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A history of appliance leadership: John Riddle

When John Riddle was a young boy, his father – owner of a small, independent appliance store – taught him an invaluable business lesson. “One Sunday, a lady called because her refrigerator had broken down,” John tells The CEO Magazine.

John Riddle, CEO of Howard

“My dad and I went straight to the store, loaded up a new fridge and took it to her home so she could save her food from spoiling. I was maybe 11, but even today, I remember the look on her face – it was gratitude. If you think of places that you’d tell your friends about, they’re usually influenced by the human being at that restaurant, hotel, dry cleaner or wherever. It’s the person who makes the difference.”

Growing up, John received an inside look into the industry thanks to the family’s appliance and television store. Since the shop was only three doors down from his home, he and his six older siblings spent endless hours there.

It was from his father that John learned the values of customer service, neighborliness and making everyone feel important. “The family business was all-encompassing, but it was a lot of fun,” he explains.

Great teams come about when leaders are frank and honest.

“I learned so much about customer service by watching my dad. Then I had four years of hands-on training when I worked in one of his stores throughout college.” After graduating from York College in Pennsylvania with a Bachelor of Science in Business/Economics, John was approached by a representative from Maytag – and from there he never looked back.

After 22 years with Maytag, he was snapped up by one major brand after another, from Philips and Electrolux to Hisense and LG, from which he retired in 2018. But when John was brought on board as CEO of Howard’s in 2019, he felt as though he’d come full circle.

“Howard’s was built on much the same story and with the same principles as my family’s business,” John says. Howard Roach founded the company in 1946, the result of a small venture repairing radios in the back of a sporting goods store in California.

Today, Howard’s is one of the largest employee-owned, independent retailers in the country with 12 showrooms throughout Southern California. While already a successful and respected business when John took the helm, Howard’s was ripe for growth and the pursuit of new opportunities.

John assembled an impressive board of advisors from among his extensive list of contacts in the retail, consumer electronics, and logistics fields to help the company determine an aggressive strategy to double revenue over the next three years.

John also began to seek out new ways to help Howard’s become a leader in the luxury retail industry, encouraging the employee ownership to “think outside the big box”. “I joined Howard’s eager to help raise our profile,” John says.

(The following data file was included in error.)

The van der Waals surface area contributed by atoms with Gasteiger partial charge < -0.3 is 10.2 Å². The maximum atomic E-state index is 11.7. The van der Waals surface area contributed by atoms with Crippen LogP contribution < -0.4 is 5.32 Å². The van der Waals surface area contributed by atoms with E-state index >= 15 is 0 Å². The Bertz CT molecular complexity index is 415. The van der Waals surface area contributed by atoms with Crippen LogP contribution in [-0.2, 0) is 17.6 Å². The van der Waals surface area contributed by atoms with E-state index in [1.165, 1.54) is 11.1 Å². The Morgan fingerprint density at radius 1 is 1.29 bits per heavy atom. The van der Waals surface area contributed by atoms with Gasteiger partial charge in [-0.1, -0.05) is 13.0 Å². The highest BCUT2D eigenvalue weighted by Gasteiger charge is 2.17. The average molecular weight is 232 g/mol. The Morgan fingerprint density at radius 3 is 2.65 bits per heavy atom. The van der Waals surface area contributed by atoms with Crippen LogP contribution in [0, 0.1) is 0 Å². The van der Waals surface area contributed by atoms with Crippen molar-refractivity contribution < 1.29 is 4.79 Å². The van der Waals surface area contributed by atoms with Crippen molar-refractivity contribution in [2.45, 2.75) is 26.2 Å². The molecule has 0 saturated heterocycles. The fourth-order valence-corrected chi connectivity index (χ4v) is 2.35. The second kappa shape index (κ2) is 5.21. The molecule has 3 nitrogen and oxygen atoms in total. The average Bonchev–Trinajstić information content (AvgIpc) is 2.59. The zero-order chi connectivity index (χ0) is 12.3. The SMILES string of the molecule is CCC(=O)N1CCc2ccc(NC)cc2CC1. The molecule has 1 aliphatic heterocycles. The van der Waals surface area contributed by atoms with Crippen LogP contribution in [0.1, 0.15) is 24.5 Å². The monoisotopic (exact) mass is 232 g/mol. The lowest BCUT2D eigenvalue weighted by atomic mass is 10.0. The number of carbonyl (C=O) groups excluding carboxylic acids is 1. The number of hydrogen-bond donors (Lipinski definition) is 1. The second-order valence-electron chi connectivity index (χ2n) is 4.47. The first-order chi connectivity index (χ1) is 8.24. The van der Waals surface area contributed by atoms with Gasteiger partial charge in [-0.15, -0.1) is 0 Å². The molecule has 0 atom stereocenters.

“We immediately began to explore new prospects, store locations and partnerships. Howard’s had been focused on traditional marketing efforts, but hadn’t substantially invested in digital marketing efforts. We added new marketing professionals to our existing staff, built a strong online presence, added micro-campaigns, and put time and effort into our social media. The results in the last year have been gratifying. For August YTD, our delivered business growth rate is 45.7% YoY.”

Now, on the eve of the company’s 75th birthday, the Howard’s team continues to expand by taking on new luxury brand partners and pursuing new locations, even during the coronavirus.

By practicing the lessons learned from his father – the same lessons Howard Roach used when building his company – John is helping Howard’s remain true to its roots while it becomes one of the most recognized retailers for innovation and technological advancement.


At the brand’s new Marina Pacifica store, customers get a true taste of just how exciting appliance technology can be with in-store kiosks, live product vignettes, a coffee lounge and a hub for brand partners.

“What we’ve designed is a playground for people to get applied experience with new product innovations,” John says. “Our sales staff are highly trained and educated, and carry iPads to show videos and demonstrations about how to best utilize products, especially those using AI, IoT and voice-activated technologies. As a result, we’re seeing really large average-selling price gains in premium products.”

After more than four decades in the industry, John is well-versed in effective leadership strategies, but his main takeaways continue to be those he learned as a boy “Great teams come about when leaders are frank and honest, but at the same time, lift people up and are clear about communicating approachability and goals. A good sense of humor is critical, as well as the maturity to trust your employees and know that how you would do things may not be right for everyone.”

Everything he absorbed from watching his father guides John’s approach towards business today. He recalls one Sunday from his childhood, sitting around the dining table, yet another example of his father’s commitment to his customers. “Two of my brothers had finished college and were working for my dad,” John smiles.

“They were opening new stores and announced that they planned to get unlisted phone numbers. My dad seldom lifted his head from his plate when it was mealtime, but he stopped eating, looked at them and said that as long as he was living, they would never have unlisted numbers because ‘customers should always be able to reach you.’”

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